A Bahamian jury acquits a paramedic and lawyer of trying to blackmail the actor after his son's death

By Siobhan Morrissey
Updated October 20, 2009 02:00 PM
Kevork Djansezian/AP

Almost a month after the John Travolta extortion trial began, the jury returned with a verdict Tuesday, finding a paramedic and his attorney not guilty of conspiring to extort $25 million from the actor after his son, Jett, died last January.

An electric hush fell over the mint-green courtroom #2 in Nassau, Bahamas’ Supreme Court as the foreman rose to read the verdict.

In the extortion trial that started Sept. 22, the prosecution alleged that paramedic Tarino Lightbourn, 48 – one of the first people to arrive on the scene last Jan. 2 when Jett Travolta died after suffering a seizure at his family’s house – and his attorney, former Bahamian Sen. Pleasant Bridgewater, 50, conspired to extort $25 million from Travolta in return for not making public a document relating to Jett’s treatment.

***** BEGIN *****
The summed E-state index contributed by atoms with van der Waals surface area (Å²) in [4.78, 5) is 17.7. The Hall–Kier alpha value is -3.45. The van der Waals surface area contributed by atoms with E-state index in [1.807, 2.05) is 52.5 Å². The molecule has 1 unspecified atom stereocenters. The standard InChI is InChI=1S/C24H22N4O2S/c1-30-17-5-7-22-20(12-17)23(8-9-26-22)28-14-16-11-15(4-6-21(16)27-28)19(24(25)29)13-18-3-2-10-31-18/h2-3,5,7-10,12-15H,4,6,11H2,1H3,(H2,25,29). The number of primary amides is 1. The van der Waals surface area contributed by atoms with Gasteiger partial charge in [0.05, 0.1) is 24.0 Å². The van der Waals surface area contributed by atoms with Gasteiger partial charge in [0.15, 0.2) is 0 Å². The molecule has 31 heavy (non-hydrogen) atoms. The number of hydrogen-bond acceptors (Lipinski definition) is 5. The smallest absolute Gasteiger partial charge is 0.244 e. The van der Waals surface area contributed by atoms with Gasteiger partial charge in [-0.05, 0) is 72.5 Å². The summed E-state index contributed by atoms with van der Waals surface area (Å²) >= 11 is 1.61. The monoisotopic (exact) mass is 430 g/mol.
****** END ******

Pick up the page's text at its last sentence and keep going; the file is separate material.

The trial’s emotional high point occurred Sept. 23, when Travolta, 55, stood before the court and testified about helping a nanny perform CPR on his 16-year-old son.

“My son was autistic and he suffered from seizure disorder every 5 to 10 days,” Travolta told the court. “He would suffer a seizure that would last 45 seconds to a minute and sleep for 12 hours.”

Despite the not guilty verdict, the case might not be over. Travolta may seek to have the case retried in an U.S. court, says Travolta’s lawyer Michael Ossi, who adds that the first call concerning the extortion was placed from the Bahamas to Florida.

Travolta’s attorneys have already been securing the evidence in the case for a possible trial in Florida, where Travolta lives with his wife, actress Kelly Preston, and their nine-year-old daughter Ella Bleu.

“We have been in contact with the Feds to discuss jurisdictional issues, extradition issues, so all options remain open,” says Ossi, who was a witness in the extortion trial. “Eventually there will be justice. This is only round one.”

Still, even if Travolta eventually prevails in court, the verdict won’t bring back Jett or end his family’s grieving. “They think about Jett everyday and all day,” says longtime Travolta friend Ronnie Zupancic. “It doesn’t wear off. Jett is still with him. He is still in their hearts and souls, but there is a hole. It’s like it was yesterday.

“They recognize as a family the fragility of life and they hold each other a little tighter.”